The day of reckoning is here. As patent protection expires for top-selling drugs, some firms are scrambling to stay one step ahead of generic-drug competitors. As Amy Ritter wrote last week, Pfizer is drawing scrutiny by asking pharmacy benefit managers to block pharmacies from filling prescriptions with generic alternatives to Lipitor, in exchange for a discount on the product. Rep. John Sarbanes (D-MD) asked the Federal Trade Commission to take action against this arrangement, but another tactic is also causing concern.
Drug companies, including Pfizer, are wooing insured consumers by offering copay coupons, which reduce the amount of money that the latter must spend for a branded drug. These coupons are intended to discourage a patient from switching to a generic therapy. To redeem the coupons, consumers often must submit personal information that allows the firms to promote products to individual patients.
The coupons may help consumers, but they oblige plan sponsors, such as employers or state governments, to pay high prices for branded drugs when generic alternatives are available. Drug companies can prevent plan sponsors from knowing when enrollees have redeemed the coupons by processing them through a “shadow claims system,” according to a statement from the Pharmaceutical Care Management Association. Copay coupons will increase costs for these sponsors by $32 billion over the next decade, according to research from Visante.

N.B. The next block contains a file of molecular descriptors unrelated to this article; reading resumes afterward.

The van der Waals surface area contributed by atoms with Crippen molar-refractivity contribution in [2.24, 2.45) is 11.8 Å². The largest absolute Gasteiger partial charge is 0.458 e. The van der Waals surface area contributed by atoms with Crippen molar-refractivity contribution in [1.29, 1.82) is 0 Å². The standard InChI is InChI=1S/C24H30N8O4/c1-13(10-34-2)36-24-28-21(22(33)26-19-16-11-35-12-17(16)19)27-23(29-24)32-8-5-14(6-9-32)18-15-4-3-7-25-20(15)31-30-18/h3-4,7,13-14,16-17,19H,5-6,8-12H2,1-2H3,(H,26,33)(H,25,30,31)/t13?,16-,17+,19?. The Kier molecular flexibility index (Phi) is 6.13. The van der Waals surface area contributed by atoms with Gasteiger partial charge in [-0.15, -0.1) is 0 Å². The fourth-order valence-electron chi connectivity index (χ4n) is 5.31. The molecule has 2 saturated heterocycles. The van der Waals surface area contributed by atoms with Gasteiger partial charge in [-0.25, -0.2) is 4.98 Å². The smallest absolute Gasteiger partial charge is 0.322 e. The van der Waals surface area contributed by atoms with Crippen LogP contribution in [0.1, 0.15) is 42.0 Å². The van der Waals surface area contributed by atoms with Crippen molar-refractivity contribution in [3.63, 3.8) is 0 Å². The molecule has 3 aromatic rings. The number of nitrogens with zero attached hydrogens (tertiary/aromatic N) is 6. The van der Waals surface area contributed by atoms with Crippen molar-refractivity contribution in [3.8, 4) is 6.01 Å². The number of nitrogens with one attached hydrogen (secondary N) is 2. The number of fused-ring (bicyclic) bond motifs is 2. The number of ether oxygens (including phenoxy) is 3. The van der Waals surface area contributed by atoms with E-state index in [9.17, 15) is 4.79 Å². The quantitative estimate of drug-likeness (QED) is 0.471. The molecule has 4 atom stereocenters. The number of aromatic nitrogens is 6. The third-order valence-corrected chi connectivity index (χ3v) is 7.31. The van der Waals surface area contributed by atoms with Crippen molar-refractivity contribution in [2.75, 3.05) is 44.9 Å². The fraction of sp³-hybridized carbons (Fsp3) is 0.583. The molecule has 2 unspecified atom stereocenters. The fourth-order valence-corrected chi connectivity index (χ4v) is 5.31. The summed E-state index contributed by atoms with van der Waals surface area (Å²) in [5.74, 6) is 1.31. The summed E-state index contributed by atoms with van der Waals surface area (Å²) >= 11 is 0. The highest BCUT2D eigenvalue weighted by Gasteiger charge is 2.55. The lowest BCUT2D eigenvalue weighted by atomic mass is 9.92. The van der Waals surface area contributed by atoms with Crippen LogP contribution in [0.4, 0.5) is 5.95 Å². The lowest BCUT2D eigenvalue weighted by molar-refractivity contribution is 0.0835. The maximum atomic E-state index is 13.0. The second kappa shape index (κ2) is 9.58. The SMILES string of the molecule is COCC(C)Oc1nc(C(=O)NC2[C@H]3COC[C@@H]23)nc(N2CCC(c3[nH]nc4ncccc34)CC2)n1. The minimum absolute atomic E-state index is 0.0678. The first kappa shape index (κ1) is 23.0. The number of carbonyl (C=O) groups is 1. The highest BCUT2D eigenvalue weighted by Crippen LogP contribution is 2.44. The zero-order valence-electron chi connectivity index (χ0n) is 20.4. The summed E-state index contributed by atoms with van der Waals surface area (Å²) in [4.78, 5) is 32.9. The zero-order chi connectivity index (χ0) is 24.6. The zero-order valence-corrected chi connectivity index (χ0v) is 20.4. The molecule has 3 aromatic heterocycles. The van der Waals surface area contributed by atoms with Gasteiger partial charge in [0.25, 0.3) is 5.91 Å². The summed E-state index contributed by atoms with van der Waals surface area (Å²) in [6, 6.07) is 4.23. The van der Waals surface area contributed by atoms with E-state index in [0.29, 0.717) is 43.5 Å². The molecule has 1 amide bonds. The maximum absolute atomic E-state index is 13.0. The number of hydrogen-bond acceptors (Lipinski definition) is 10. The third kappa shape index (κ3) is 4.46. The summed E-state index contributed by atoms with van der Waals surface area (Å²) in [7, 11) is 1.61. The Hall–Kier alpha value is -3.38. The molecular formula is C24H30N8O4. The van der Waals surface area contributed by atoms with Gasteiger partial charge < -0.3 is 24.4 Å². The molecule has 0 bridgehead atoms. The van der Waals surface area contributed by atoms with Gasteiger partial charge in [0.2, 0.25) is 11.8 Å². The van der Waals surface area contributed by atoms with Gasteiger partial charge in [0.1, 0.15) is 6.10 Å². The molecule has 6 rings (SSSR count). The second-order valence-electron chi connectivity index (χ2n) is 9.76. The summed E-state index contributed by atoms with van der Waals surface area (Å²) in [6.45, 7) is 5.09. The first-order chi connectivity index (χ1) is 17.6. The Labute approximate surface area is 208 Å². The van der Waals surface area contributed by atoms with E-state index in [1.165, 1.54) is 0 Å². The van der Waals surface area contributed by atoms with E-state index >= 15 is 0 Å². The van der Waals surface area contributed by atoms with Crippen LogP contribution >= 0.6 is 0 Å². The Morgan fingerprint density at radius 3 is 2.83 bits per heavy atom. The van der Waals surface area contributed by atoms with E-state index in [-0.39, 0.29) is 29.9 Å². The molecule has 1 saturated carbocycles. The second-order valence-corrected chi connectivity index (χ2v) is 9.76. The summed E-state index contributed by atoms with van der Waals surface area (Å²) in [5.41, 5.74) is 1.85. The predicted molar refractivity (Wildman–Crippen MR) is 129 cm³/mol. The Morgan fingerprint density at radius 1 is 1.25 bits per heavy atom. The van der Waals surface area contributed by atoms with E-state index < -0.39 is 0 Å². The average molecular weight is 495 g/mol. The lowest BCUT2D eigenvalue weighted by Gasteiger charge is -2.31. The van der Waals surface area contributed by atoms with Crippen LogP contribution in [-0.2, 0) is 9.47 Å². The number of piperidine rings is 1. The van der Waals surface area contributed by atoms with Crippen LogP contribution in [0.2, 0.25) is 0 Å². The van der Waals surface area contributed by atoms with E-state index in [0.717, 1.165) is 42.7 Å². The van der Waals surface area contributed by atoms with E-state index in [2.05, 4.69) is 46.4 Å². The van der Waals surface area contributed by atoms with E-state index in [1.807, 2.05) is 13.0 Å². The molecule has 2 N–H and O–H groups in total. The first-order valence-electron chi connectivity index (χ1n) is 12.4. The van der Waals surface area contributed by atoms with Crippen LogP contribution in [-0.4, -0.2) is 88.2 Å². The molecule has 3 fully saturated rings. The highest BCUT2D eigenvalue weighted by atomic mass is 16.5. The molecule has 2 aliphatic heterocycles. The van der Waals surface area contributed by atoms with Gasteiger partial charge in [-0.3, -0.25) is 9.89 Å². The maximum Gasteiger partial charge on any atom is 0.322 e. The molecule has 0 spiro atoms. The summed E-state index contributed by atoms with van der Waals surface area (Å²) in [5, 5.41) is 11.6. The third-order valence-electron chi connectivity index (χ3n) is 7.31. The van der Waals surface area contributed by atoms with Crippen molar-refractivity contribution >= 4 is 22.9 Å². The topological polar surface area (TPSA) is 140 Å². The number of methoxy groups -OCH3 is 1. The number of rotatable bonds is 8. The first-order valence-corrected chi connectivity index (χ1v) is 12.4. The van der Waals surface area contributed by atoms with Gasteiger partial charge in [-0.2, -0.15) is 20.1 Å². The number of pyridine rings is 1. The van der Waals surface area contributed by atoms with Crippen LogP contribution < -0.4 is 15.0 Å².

At a time when state governments and private companies are pinching pennies, it’s hard to believe that they will allow drug companies to use these tactics for very long. Arrangements such as Pfizer’s agreement to manufacture generic Lipitor for Watson, in exchange for a share of net sales, seem comparatively more benign. Deals like this don’t appear to constrain patients’ choice or force payors to spend more than necessary for a given drug. They might be the “least bad” option for drugmakers without new blockbusters on the horizon.